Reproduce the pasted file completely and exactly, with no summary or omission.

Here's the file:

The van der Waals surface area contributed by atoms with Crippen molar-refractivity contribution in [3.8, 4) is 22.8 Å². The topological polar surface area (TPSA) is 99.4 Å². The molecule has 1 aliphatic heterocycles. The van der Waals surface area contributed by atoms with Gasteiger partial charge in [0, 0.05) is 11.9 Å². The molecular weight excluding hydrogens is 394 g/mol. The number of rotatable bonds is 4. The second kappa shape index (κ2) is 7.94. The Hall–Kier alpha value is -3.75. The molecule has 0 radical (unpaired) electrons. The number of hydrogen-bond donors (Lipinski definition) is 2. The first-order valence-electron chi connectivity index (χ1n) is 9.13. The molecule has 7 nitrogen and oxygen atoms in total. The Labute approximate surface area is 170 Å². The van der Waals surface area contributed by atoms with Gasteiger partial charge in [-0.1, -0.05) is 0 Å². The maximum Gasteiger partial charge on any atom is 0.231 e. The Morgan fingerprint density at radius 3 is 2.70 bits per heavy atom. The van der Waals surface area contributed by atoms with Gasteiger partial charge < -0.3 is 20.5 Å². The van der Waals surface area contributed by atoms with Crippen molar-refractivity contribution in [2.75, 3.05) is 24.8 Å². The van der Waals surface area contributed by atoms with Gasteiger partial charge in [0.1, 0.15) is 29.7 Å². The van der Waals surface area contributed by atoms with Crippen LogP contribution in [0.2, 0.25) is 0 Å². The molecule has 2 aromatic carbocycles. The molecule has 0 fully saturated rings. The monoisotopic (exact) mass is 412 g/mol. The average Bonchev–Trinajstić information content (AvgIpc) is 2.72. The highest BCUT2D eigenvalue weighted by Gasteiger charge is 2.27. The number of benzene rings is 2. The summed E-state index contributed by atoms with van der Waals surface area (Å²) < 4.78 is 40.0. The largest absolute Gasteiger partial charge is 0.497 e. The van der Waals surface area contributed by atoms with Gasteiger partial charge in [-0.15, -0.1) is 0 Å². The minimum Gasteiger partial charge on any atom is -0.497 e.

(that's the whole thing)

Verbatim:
The van der Waals surface area contributed by atoms with Crippen molar-refractivity contribution in [3.8, 4) is 22.8 Å². The topological polar surface area (TPSA) is 99.4 Å². The molecule has 1 aliphatic heterocycles. The van der Waals surface area contributed by atoms with Gasteiger partial charge in [0, 0.05) is 11.9 Å². The molecular weight excluding hydrogens is 394 g/mol. The number of rotatable bonds is 4. The second kappa shape index (κ2) is 7.94. The Hall–Kier alpha value is -3.75. The molecule has 0 radical (unpaired) electrons. The number of hydrogen-bond donors (Lipinski definition) is 2. The first-order valence-electron chi connectivity index (χ1n) is 9.13. The molecule has 7 nitrogen and oxygen atoms in total. The Labute approximate surface area is 170 Å². The van der Waals surface area contributed by atoms with Gasteiger partial charge in [-0.1, -0.05) is 0 Å². The maximum Gasteiger partial charge on any atom is 0.231 e. The Morgan fingerprint density at radius 3 is 2.70 bits per heavy atom. The van der Waals surface area contributed by atoms with Gasteiger partial charge < -0.3 is 20.5 Å². The van der Waals surface area contributed by atoms with Crippen molar-refractivity contribution in [2.75, 3.05) is 24.8 Å². The van der Waals surface area contributed by atoms with Gasteiger partial charge in [0.1, 0.15) is 29.7 Å². The van der Waals surface area contributed by atoms with Crippen LogP contribution in [0.2, 0.25) is 0 Å². The molecule has 2 aromatic carbocycles. The molecule has 0 fully saturated rings. The monoisotopic (exact) mass is 412 g/mol. The average Bonchev–Trinajstić information content (AvgIpc) is 2.72. The highest BCUT2D eigenvalue weighted by Gasteiger charge is 2.27. The number of benzene rings is 2. The summed E-state index contributed by atoms with van der Waals surface area (Å²) < 4.78 is 40.0. The largest absolute Gasteiger partial charge is 0.497 e. The van der Waals surface area contributed by atoms with Gasteiger partial charge in [-0.15, -0.1) is 0 Å². The minimum Gasteiger partial charge on any atom is -0.497 e.